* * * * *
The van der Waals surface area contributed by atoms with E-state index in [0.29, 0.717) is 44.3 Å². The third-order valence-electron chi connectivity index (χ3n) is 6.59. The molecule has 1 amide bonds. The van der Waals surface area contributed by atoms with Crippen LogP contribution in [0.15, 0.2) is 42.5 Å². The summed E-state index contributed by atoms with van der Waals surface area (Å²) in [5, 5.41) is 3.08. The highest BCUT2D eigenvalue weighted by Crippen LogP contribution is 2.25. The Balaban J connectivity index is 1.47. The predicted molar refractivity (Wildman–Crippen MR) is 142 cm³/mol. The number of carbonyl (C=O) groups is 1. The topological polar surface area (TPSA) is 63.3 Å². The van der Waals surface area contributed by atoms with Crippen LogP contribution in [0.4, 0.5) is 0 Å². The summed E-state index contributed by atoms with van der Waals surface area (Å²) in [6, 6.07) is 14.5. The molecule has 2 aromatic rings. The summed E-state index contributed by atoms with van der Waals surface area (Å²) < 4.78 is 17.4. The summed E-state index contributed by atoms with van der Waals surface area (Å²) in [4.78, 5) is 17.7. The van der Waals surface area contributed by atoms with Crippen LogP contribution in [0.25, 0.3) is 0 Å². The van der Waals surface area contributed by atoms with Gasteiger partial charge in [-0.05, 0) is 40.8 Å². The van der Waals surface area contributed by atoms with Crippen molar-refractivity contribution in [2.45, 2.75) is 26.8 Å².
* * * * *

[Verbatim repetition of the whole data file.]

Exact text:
The van der Waals surface area contributed by atoms with E-state index in [0.29, 0.717) is 44.3 Å². The third-order valence-electron chi connectivity index (χ3n) is 6.59. The molecule has 1 amide bonds. The van der Waals surface area contributed by atoms with Crippen LogP contribution in [0.15, 0.2) is 42.5 Å². The summed E-state index contributed by atoms with van der Waals surface area (Å²) in [5, 5.41) is 3.08. The highest BCUT2D eigenvalue weighted by Crippen LogP contribution is 2.25. The Balaban J connectivity index is 1.47. The predicted molar refractivity (Wildman–Crippen MR) is 142 cm³/mol. The number of carbonyl (C=O) groups is 1. The topological polar surface area (TPSA) is 63.3 Å². The van der Waals surface area contributed by atoms with Crippen LogP contribution in [0.4, 0.5) is 0 Å². The summed E-state index contributed by atoms with van der Waals surface area (Å²) in [6, 6.07) is 14.5. The molecule has 2 aromatic rings. The summed E-state index contributed by atoms with van der Waals surface area (Å²) < 4.78 is 17.4. The summed E-state index contributed by atoms with van der Waals surface area (Å²) in [4.78, 5) is 17.7. The van der Waals surface area contributed by atoms with Crippen LogP contribution in [0.25, 0.3) is 0 Å². The van der Waals surface area contributed by atoms with Gasteiger partial charge in [-0.05, 0) is 40.8 Å². The van der Waals surface area contributed by atoms with Crippen molar-refractivity contribution in [2.45, 2.75) is 26.8 Å².